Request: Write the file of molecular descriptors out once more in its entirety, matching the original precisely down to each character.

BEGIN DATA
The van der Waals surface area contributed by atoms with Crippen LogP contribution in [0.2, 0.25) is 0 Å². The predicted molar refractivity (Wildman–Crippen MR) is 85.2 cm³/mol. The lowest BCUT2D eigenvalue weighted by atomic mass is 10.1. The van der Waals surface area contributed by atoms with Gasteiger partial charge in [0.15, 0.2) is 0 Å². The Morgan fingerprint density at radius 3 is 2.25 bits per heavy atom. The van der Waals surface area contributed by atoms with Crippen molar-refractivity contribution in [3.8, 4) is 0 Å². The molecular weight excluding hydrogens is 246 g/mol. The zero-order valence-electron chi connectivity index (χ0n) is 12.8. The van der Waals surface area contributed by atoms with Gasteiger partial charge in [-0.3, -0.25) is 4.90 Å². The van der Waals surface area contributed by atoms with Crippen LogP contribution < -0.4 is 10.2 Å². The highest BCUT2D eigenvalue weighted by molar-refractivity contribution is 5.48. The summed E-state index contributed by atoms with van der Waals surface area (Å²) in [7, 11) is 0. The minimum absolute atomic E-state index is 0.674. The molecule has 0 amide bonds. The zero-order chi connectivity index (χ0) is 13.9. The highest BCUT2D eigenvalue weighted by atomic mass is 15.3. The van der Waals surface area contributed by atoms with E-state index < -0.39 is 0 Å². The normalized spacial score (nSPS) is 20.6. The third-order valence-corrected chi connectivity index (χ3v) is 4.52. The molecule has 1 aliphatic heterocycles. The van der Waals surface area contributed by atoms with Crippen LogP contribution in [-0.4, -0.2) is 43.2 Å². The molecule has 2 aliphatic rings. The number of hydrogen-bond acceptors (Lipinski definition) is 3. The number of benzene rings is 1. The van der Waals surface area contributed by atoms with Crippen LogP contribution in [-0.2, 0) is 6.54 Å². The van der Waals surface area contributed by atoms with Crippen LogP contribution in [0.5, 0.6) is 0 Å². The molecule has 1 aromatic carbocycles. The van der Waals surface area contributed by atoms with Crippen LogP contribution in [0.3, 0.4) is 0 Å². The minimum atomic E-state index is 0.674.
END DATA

The van der Waals surface area contributed by atoms with Crippen LogP contribution in [0.2, 0.25) is 0 Å². The predicted molar refractivity (Wildman–Crippen MR) is 85.2 cm³/mol. The lowest BCUT2D eigenvalue weighted by atomic mass is 10.1. The van der Waals surface area contributed by atoms with Gasteiger partial charge in [0.15, 0.2) is 0 Å². The Morgan fingerprint density at radius 3 is 2.25 bits per heavy atom. The van der Waals surface area contributed by atoms with Crippen molar-refractivity contribution in [3.8, 4) is 0 Å². The molecular weight excluding hydrogens is 246 g/mol. The zero-order valence-electron chi connectivity index (χ0n) is 12.8. The van der Waals surface area contributed by atoms with Gasteiger partial charge in [-0.3, -0.25) is 4.90 Å². The van der Waals surface area contributed by atoms with Crippen LogP contribution < -0.4 is 10.2 Å². The highest BCUT2D eigenvalue weighted by molar-refractivity contribution is 5.48. The summed E-state index contributed by atoms with van der Waals surface area (Å²) in [7, 11) is 0. The minimum absolute atomic E-state index is 0.674. The molecule has 0 amide bonds. The zero-order chi connectivity index (χ0) is 13.9. The highest BCUT2D eigenvalue weighted by atomic mass is 15.3. The van der Waals surface area contributed by atoms with E-state index < -0.39 is 0 Å². The normalized spacial score (nSPS) is 20.6. The third-order valence-corrected chi connectivity index (χ3v) is 4.52. The molecule has 1 aliphatic heterocycles. The van der Waals surface area contributed by atoms with Crippen LogP contribution in [-0.4, -0.2) is 43.2 Å². The molecule has 2 aliphatic rings. The number of hydrogen-bond acceptors (Lipinski definition) is 3. The number of benzene rings is 1. The van der Waals surface area contributed by atoms with Crippen LogP contribution in [-0.2, 0) is 6.54 Å². The van der Waals surface area contributed by atoms with Crippen LogP contribution in [0.5, 0.6) is 0 Å². The molecule has 1 aromatic carbocycles. The van der Waals surface area contributed by atoms with Crippen LogP contribution in [0.3, 0.4) is 0 Å². The minimum atomic E-state index is 0.674.